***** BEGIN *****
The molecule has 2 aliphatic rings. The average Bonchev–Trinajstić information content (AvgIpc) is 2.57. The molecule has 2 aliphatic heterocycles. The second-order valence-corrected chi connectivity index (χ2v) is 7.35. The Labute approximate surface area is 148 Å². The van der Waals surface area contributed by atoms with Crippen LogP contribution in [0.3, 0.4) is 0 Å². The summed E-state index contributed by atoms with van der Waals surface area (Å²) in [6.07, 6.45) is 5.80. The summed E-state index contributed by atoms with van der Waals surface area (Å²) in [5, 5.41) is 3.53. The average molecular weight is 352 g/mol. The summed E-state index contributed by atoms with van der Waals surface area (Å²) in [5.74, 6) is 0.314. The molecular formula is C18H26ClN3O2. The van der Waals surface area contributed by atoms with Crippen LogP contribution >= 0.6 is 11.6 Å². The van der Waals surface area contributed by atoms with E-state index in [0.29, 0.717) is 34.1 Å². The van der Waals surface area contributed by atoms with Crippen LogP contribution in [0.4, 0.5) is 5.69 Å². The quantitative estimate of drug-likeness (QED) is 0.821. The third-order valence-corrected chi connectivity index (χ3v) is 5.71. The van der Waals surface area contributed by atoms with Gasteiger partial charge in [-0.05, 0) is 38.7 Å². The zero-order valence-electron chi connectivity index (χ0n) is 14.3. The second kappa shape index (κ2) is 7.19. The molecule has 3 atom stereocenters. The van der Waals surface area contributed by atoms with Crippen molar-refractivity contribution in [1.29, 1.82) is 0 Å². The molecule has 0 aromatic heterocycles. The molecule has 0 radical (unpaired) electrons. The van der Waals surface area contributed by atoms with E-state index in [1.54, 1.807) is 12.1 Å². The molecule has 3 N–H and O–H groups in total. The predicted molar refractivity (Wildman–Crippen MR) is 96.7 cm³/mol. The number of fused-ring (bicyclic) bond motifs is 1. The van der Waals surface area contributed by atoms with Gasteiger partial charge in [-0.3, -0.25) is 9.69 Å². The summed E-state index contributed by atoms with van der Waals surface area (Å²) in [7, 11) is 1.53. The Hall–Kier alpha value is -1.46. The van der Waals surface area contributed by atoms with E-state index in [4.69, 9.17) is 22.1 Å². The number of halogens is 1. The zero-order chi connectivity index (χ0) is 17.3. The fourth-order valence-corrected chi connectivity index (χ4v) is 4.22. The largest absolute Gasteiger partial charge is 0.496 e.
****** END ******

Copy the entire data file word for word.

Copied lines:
The molecule has 2 aliphatic rings. The average Bonchev–Trinajstić information content (AvgIpc) is 2.57. The molecule has 2 aliphatic heterocycles. The second-order valence-corrected chi connectivity index (χ2v) is 7.35. The Labute approximate surface area is 148 Å². The van der Waals surface area contributed by atoms with Crippen LogP contribution in [0.3, 0.4) is 0 Å². The summed E-state index contributed by atoms with van der Waals surface area (Å²) in [6.07, 6.45) is 5.80. The summed E-state index contributed by atoms with van der Waals surface area (Å²) in [5, 5.41) is 3.53. The average molecular weight is 352 g/mol. The summed E-state index contributed by atoms with van der Waals surface area (Å²) in [5.74, 6) is 0.314. The molecular formula is C18H26ClN3O2. The van der Waals surface area contributed by atoms with Crippen LogP contribution >= 0.6 is 11.6 Å². The van der Waals surface area contributed by atoms with E-state index in [0.29, 0.717) is 34.1 Å². The van der Waals surface area contributed by atoms with Crippen LogP contribution in [0.4, 0.5) is 5.69 Å². The quantitative estimate of drug-likeness (QED) is 0.821. The third-order valence-corrected chi connectivity index (χ3v) is 5.71. The van der Waals surface area contributed by atoms with Gasteiger partial charge in [-0.05, 0) is 38.7 Å². The zero-order valence-electron chi connectivity index (χ0n) is 14.3. The second kappa shape index (κ2) is 7.19. The molecule has 3 atom stereocenters. The van der Waals surface area contributed by atoms with Crippen molar-refractivity contribution in [1.29, 1.82) is 0 Å². The molecule has 0 aromatic heterocycles. The molecule has 0 radical (unpaired) electrons. The van der Waals surface area contributed by atoms with E-state index in [1.54, 1.807) is 12.1 Å². The molecule has 3 N–H and O–H groups in total. The predicted molar refractivity (Wildman–Crippen MR) is 96.7 cm³/mol. The number of fused-ring (bicyclic) bond motifs is 1. The van der Waals surface area contributed by atoms with Gasteiger partial charge in [-0.3, -0.25) is 9.69 Å². The summed E-state index contributed by atoms with van der Waals surface area (Å²) in [7, 11) is 1.53. The Hall–Kier alpha value is -1.46. The van der Waals surface area contributed by atoms with E-state index in [4.69, 9.17) is 22.1 Å². The number of halogens is 1. The zero-order chi connectivity index (χ0) is 17.3. The fourth-order valence-corrected chi connectivity index (χ4v) is 4.22. The largest absolute Gasteiger partial charge is 0.496 e.